DON’T BUY A HOUSE WITH A SEPTIC IN MICHIGAN!
DON’T BUY A HOUSE WITH A SEPTIC IN MICHIGAN! - Michigan is the only state in the nation without uniform standards about how sewage treatment systems are designed, built, installed and maintained (It's left to the cities and townships). It’s safe to say that’s pretty crappy if you ask me (pun definitely intended), so be sure to stick around to hear about the risks of purchasing a home with a septic system in Michigan, what to keep in mind to maintenance your system, and why this video IS NOT MEANT TO SCARE YOU AWAY FROM PURCHASING A MICHIGAN HOME WITH A SEPTIC SYSTEM, let’s get to it.
COVID-19 pushed back the priority of the septic issues in Michigan, so as of late, there is current legislation in Lansing that would not implement statewide inspection regulations. Instead, it would contemplate using some American Rescue Plan money to help fix the immediate problem: those septic systems that are failing right now.
If you take a second and search up Michigan septic systems, you’ll see an endless amount of headlines talking about the lack of regulations, the inhumane number of failing systems, and the problems that come with it.
In a state full of thousands of beautiful bodies of water from the great lakes to nearby rivers, Michigan estimates that nearly half of the rivers and streams far exceed the safety standard for concentrations such as E. Coli. This bacteria is found in animal and human intestinal tracts so a higher sample of that would indicate the presence of fecal pollution. According to The Michigan Department of Environment, Great Lakes & Energy there’s over 1.3 million homes and businesses in the state of Michigan that depend on septic systems, and they estimate there to be over 130,000 failing systems statewide. This department also estimates septic systems release upwards of 31 million gallons of raw sewage every day into our groundwater.
The sad part is, many homeowners know their systems are failing and they do nothing about it, and that is simply due to the price tag that follows. A new septic system can cost about $6,000-$12,000 , but if you need an engineered septic because your property conditions aren’t ideal for a conventional one, you could add another 10, or even 15k to that price tag, and on top of that, the labor cost to do it all is 50-70% of the overall cost.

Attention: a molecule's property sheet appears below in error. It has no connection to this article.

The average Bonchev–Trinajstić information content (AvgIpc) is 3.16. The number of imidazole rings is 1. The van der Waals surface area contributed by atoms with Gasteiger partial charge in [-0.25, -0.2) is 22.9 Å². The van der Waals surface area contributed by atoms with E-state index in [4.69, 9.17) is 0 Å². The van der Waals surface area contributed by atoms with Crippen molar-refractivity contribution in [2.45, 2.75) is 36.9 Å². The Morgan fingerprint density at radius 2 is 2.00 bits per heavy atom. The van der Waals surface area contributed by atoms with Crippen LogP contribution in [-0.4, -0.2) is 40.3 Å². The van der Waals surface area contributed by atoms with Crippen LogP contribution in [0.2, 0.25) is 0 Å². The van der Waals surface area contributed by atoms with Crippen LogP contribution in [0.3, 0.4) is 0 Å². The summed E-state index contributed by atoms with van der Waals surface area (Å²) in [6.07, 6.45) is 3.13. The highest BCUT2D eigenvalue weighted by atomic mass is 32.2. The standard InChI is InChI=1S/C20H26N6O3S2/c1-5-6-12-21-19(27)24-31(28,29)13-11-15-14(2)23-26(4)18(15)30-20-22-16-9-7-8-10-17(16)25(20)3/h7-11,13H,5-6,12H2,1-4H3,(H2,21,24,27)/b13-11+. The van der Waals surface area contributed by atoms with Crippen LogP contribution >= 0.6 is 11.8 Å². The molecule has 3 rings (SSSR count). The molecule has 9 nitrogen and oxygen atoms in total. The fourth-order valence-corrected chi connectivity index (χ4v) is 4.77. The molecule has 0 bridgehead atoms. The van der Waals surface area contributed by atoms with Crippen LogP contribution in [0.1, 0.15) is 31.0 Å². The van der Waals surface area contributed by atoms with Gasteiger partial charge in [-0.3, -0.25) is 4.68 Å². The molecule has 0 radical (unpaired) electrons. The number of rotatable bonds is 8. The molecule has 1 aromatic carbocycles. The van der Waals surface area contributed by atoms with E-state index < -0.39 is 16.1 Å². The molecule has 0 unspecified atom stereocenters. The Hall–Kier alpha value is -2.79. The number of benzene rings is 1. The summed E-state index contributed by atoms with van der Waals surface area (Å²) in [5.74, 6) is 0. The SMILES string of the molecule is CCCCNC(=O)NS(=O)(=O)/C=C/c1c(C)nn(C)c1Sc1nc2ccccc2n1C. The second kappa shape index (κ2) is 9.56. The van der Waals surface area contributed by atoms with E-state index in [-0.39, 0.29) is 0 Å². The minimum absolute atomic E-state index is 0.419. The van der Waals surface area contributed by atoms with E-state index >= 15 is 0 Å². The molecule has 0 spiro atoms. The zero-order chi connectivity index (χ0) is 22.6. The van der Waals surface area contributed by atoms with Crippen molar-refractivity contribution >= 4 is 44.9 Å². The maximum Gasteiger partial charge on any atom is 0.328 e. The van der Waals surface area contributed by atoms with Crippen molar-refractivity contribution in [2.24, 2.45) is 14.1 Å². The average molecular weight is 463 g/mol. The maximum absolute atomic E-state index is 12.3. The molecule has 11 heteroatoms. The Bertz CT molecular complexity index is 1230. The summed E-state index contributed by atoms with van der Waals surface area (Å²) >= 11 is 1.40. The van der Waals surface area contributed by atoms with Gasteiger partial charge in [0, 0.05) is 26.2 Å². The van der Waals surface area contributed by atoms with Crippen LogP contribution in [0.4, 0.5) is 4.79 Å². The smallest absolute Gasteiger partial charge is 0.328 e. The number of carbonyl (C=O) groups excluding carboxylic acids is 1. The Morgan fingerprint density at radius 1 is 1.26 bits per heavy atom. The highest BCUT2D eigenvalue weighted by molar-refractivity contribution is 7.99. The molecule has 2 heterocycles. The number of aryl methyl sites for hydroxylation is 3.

This is a HUGE problem for lake owners and unfortunately, it’s something I am seeing first hand in my home. A lot of the homes on lakes in Michigan and I’m sure even in other states that were built between the 1930’s and 1960’s were built as little cottages to visit on the weekends, and as the years rolled on, people renovated, built them up and lived in these homes full time. Well, what a lot of these homes are neglecting is the correct septic tank size to cater to the amount of people in the home. For example, These 2 bedroom, 1 bathroom cottages made for people who visit infrequently, most likely have 500-750 gallon tanks, but then the owners tack on 2 more bedrooms and a bathroom and should have a 1250-1500 gallon tank, living there full time. So when you go about purchasing a home, it’s good to have it pumped during the inspection period to not only make sure it flows correctly, but you’re aware of the size tank you have so you know how frequently it should be pumped.
My septic system is a prime example of how unregulated these systems actually are in Michigan. When I was getting my house, I asked for the tank to be pumped, but I ended up coming over when they were doing it, because my inspector had a suspicion that there was another tank even though the homeowners said they had no knowledge of it, so I started digging while the company was pumping and found another lid. It turns out, they had the original 500 gallon tank for this 2 bedroom 1 bathroom home, but then they did a DIY job to connect another 500 gallon plastic septic tank. So this tank had never been pumped in who knows how many years, but fortunately enough, it was flowing fine and the septic field was in good shape after further inspection.
I later learned that I wasn’t the only one with a make-shift septic system. I went to a homeowners association meeting, and several lakefront owners had failing septic systems and some have even spent the money to switch to a sewer, which cost this particular person $80,000 based on how far away the nearest connection was. So with that in mind, there’s conversation about switching the whole lake to sewer and tacking on a special assessment for everyone to pay for it, because what it’s doing is hurting our lake in the long haul and people purchase homes on a lake to enjoy everything it has to offer and if it’s just so overly polluted that no one can do anything in it, then the property values aren’t going to look very good.
It adds muck and weeds to lakes and that’s why lakes are having to hire harvesters to come in and cut up the weeds so boats don’t just get their propellers tangled going one time around the lake. Lake property owners aren't the only ones feeling the septic failure, they just can see the damage it’s doing whereas other homeowners find out the hard way. There was a situation in Midland county. I'm not sure how long ago someone was moving their lawn on a riding lawn mower and it was just swallowed by a pit that was caused by a failed septic field.